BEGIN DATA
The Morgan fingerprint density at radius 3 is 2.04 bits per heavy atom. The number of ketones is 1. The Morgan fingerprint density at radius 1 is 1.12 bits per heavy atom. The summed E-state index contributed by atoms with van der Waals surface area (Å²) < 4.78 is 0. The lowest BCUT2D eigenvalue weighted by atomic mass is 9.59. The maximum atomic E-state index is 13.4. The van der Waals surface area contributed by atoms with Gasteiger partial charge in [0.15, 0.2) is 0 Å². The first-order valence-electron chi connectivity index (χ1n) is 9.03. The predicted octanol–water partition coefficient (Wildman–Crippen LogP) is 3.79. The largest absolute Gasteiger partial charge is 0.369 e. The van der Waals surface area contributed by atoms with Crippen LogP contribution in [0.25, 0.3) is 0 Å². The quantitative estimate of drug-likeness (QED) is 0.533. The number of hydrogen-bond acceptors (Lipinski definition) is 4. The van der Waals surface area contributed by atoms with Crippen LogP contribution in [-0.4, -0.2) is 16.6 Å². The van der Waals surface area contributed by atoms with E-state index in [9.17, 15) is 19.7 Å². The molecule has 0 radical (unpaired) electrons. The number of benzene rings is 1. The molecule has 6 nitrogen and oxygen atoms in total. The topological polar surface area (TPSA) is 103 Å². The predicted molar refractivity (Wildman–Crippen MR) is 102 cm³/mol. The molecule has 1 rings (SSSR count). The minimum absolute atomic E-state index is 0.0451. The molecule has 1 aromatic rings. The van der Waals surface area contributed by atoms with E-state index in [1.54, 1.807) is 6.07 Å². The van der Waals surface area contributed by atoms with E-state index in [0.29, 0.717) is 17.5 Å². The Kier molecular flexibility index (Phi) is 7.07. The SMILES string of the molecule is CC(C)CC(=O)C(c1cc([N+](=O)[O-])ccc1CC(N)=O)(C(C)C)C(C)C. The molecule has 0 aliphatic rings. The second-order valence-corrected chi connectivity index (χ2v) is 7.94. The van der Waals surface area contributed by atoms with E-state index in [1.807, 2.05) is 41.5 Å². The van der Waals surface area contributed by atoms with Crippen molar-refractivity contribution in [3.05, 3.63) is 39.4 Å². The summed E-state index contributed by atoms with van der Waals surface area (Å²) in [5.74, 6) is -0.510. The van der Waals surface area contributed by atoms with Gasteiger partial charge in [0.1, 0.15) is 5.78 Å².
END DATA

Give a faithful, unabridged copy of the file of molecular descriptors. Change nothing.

The Morgan fingerprint density at radius 3 is 2.04 bits per heavy atom. The number of ketones is 1. The Morgan fingerprint density at radius 1 is 1.12 bits per heavy atom. The summed E-state index contributed by atoms with van der Waals surface area (Å²) < 4.78 is 0. The lowest BCUT2D eigenvalue weighted by atomic mass is 9.59. The maximum atomic E-state index is 13.4. The van der Waals surface area contributed by atoms with Gasteiger partial charge in [0.15, 0.2) is 0 Å². The first-order valence-electron chi connectivity index (χ1n) is 9.03. The predicted octanol–water partition coefficient (Wildman–Crippen LogP) is 3.79. The largest absolute Gasteiger partial charge is 0.369 e. The van der Waals surface area contributed by atoms with Crippen LogP contribution in [0.25, 0.3) is 0 Å². The quantitative estimate of drug-likeness (QED) is 0.533. The number of hydrogen-bond acceptors (Lipinski definition) is 4. The van der Waals surface area contributed by atoms with Crippen LogP contribution in [-0.4, -0.2) is 16.6 Å². The van der Waals surface area contributed by atoms with E-state index in [9.17, 15) is 19.7 Å². The molecule has 0 radical (unpaired) electrons. The number of benzene rings is 1. The molecule has 6 nitrogen and oxygen atoms in total. The topological polar surface area (TPSA) is 103 Å². The predicted molar refractivity (Wildman–Crippen MR) is 102 cm³/mol. The molecule has 1 rings (SSSR count). The minimum absolute atomic E-state index is 0.0451. The molecule has 1 aromatic rings. The van der Waals surface area contributed by atoms with E-state index in [1.54, 1.807) is 6.07 Å². The van der Waals surface area contributed by atoms with E-state index in [0.29, 0.717) is 17.5 Å². The Kier molecular flexibility index (Phi) is 7.07. The SMILES string of the molecule is CC(C)CC(=O)C(c1cc([N+](=O)[O-])ccc1CC(N)=O)(C(C)C)C(C)C. The molecule has 0 aliphatic rings. The second-order valence-corrected chi connectivity index (χ2v) is 7.94. The van der Waals surface area contributed by atoms with E-state index in [1.807, 2.05) is 41.5 Å². The van der Waals surface area contributed by atoms with Crippen molar-refractivity contribution in [3.05, 3.63) is 39.4 Å². The summed E-state index contributed by atoms with van der Waals surface area (Å²) in [5.74, 6) is -0.510. The van der Waals surface area contributed by atoms with Gasteiger partial charge in [0.1, 0.15) is 5.78 Å².